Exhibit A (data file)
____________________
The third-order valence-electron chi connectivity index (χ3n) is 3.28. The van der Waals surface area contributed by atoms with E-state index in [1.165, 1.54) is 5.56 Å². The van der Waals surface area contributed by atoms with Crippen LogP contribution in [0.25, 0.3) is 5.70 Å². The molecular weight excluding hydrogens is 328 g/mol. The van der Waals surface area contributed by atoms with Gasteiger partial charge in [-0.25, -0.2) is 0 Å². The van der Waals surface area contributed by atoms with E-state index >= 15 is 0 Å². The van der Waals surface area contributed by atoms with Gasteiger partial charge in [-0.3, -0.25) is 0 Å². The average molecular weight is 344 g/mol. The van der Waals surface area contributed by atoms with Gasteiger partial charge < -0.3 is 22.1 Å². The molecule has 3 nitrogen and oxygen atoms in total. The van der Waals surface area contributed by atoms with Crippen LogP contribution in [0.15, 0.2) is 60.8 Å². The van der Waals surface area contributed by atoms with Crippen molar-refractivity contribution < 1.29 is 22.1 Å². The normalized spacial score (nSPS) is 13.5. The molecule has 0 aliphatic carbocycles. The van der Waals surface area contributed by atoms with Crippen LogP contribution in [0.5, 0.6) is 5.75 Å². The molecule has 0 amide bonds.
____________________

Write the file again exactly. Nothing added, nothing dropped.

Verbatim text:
The third-order valence-electron chi connectivity index (χ3n) is 3.28. The van der Waals surface area contributed by atoms with E-state index in [1.165, 1.54) is 5.56 Å². The van der Waals surface area contributed by atoms with Crippen LogP contribution in [0.25, 0.3) is 5.70 Å². The molecular weight excluding hydrogens is 328 g/mol. The van der Waals surface area contributed by atoms with Gasteiger partial charge in [-0.25, -0.2) is 0 Å². The van der Waals surface area contributed by atoms with E-state index >= 15 is 0 Å². The van der Waals surface area contributed by atoms with Gasteiger partial charge in [-0.3, -0.25) is 0 Å². The average molecular weight is 344 g/mol. The van der Waals surface area contributed by atoms with Gasteiger partial charge < -0.3 is 22.1 Å². The molecule has 3 nitrogen and oxygen atoms in total. The van der Waals surface area contributed by atoms with Crippen LogP contribution in [0.15, 0.2) is 60.8 Å². The van der Waals surface area contributed by atoms with Crippen molar-refractivity contribution < 1.29 is 22.1 Å². The normalized spacial score (nSPS) is 13.5. The molecule has 0 aliphatic carbocycles. The van der Waals surface area contributed by atoms with Crippen LogP contribution in [0.5, 0.6) is 5.75 Å². The molecule has 0 amide bonds.